Page 156 - Jewish Book Annual Volume 48

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Chaim Grade as Poet of the
h e
c o n f r o n t a t i o n
o f
i d d i s h
literature with the experience
o f the Holocaust as total mass annihilation o f the Jews goes
back to long before World War II. Already in the writings o f
Hillel Zeitlin in 1917 ,1 in the closing remarks o f Simon Bernfeld
in the introduction to his
Sefer ha-Demaot,2
in 1923, and the
poem “In Malkhus fun T seylem” by Uri Zvi Greenberg written
in the same year,3 we find a foreshadowing and premonition
o f the Holocaust. This sense o f foreboding, which until recently
went little noticed in Yiddish and Hebrew interwar writing, be­
came a permanent feature o f this literature.4 Poets like H.
Leivick, Aaron Zeitlin, Itzchak Katzenelson, Chaim Grade and
others gave expression to their apprehensions about a world
in which the mass annihilation o f the Jews becomes not only
a reaction to past events but also a prophecy for the future
and an intellectual certainty.
* Part o f an introductory chapter on Grade’s poetry prior to World War I.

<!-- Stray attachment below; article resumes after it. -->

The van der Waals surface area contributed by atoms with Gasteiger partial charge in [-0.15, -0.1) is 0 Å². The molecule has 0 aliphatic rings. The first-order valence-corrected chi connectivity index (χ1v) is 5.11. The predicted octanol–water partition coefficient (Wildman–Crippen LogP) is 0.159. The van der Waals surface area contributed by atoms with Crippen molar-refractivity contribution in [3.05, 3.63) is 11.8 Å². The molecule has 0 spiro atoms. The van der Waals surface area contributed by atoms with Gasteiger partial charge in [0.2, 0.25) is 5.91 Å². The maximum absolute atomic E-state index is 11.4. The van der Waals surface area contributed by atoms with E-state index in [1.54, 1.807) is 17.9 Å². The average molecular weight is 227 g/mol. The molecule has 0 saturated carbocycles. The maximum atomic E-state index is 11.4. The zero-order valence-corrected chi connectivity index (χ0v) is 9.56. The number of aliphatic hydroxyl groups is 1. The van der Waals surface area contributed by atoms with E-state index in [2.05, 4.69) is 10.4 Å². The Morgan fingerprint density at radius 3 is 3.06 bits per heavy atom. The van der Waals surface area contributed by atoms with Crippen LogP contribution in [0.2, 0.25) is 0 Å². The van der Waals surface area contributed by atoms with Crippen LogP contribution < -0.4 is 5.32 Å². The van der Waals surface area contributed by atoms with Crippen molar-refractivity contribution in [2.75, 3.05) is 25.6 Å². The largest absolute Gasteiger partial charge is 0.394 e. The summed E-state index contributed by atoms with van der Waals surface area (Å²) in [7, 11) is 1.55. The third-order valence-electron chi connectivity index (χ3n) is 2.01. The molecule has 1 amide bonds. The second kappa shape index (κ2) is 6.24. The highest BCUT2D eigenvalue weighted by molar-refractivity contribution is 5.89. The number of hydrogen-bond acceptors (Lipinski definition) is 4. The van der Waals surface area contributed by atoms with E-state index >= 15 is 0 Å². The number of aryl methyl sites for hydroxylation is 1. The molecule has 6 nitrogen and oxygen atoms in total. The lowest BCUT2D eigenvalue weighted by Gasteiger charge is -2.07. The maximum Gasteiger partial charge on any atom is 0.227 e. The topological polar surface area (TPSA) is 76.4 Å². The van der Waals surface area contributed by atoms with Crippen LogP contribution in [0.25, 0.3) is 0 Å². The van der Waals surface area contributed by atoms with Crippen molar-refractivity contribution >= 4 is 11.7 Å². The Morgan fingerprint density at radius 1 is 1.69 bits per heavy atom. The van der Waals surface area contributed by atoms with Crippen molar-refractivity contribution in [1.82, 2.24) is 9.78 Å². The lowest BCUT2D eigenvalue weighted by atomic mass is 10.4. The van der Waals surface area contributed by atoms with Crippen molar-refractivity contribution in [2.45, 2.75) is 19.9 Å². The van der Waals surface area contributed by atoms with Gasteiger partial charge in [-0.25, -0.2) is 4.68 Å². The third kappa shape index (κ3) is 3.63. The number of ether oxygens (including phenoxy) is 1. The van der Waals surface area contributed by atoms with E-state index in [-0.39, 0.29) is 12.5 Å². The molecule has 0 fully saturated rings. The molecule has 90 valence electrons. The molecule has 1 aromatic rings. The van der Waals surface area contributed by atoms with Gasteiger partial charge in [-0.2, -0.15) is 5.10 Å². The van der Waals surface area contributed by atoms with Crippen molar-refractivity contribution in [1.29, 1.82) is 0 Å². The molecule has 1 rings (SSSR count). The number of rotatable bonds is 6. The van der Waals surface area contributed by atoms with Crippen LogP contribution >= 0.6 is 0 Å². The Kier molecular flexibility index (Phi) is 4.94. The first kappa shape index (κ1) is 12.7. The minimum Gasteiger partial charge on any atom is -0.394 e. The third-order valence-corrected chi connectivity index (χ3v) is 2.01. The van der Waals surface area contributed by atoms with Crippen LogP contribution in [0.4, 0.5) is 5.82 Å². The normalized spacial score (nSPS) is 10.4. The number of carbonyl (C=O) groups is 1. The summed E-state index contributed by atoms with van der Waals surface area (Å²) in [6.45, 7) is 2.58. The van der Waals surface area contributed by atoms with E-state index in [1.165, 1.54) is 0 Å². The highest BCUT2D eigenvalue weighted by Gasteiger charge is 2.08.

I thank Inna Hecker Grade for her gracious help and answers to my many
1. See Moshe Aryeh-Leon Waldoks,
Hillel Zeitlin: The Early Years
(Ann Arbor,
MI, 1984; dissertation, Brandeis University) pp. 76-133; see also Yechiel
Szeintuch, “Hillel Zeitlin” in the
Encyclopedia o f the Holocaust
(New York,
Macmillan, 1990), Vol. 4, pp. 1731-32.
2. Simon Bernfeld,
Sefer ha-Demaot,
vol. 1 (Berlin, Eshkol, 1923), pp. 74-77.
Bernfeld envisages the continuation o f the Jewish tragedy as an integral
part o f an evolving world process which began with World War I.
3. Printed for the first time in the journal
3-4 (Berlin, 1923), pp.
4. See David Weinfeld, “Hebrew Poetry in Poland Between the Two World
Iyyunim be-Sifrut . . . Likhevod Dov Sadan . .
. (Jerusalem, Israel Acad­
emy for Science and Humanities, 1988 [Hebrew]), p. 15, pp. 18-20.